photo credit: Salon
On Thursday, Drug Enforcement Agents raided two Los Angeles medical marijuana dispensaries. The shops affected, one in LA and another in Westwood, were sister stores both named ‘The Farmacy.’ The store’s manager told the Huffington Post, “We are completely in the dark as to why this happened.” The stores have been in operation for almost 10 years before this sudden raid.
Store employees were handcuffed and detained for more than an hour, but later released. An agent on site told the Huff Post that the raid was, “Less about running the shop and more about running of the business. If this was simply about somebody selling marijuana in West Hollywood, the DEA wouldn’t be here.” The agent went on to say, “I think for those people who champion the cause of marijuana, particularly medical marijuana, I think it’s important that they hold shops to a high standard. What’s going to happen is shops like this are going to ruin it for everyone.”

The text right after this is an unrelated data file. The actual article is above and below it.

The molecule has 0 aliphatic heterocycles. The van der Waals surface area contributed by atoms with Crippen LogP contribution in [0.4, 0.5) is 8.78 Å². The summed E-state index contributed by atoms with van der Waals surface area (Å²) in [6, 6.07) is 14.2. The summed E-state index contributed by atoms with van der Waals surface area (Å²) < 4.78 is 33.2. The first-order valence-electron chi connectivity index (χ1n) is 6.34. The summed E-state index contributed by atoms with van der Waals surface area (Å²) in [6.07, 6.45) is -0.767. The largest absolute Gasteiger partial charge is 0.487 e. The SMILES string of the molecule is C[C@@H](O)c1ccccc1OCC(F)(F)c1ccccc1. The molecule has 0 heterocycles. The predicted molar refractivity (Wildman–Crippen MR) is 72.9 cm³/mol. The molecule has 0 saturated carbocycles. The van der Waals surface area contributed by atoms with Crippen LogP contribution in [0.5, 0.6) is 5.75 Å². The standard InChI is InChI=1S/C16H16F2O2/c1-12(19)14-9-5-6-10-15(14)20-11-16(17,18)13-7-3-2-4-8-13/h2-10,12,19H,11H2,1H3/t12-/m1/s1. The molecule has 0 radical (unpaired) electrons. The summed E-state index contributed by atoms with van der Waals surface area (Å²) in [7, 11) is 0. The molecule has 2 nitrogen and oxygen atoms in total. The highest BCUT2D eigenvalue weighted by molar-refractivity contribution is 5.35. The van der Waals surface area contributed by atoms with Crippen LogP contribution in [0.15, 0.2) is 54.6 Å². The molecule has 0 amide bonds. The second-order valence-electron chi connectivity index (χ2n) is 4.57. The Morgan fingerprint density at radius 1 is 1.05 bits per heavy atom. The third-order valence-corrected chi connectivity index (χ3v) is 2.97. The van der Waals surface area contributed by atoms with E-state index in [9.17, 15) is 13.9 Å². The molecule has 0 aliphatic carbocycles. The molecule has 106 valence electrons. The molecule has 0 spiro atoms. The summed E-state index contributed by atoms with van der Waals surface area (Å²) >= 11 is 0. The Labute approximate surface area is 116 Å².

The Farmacy’s attorney Bill Kroger says the club has done nothing wrong. “I represent a lot of medical marijuana clubs in LA and The Farmacy is the most compliant club in Los Angeles,” Kroger says. An LA Times article from 2007 (when the dispensary was first raided) shares the same sentiment siting that the dispensary uses legitimate doctors and limits customer purchases to less than the legal maximums.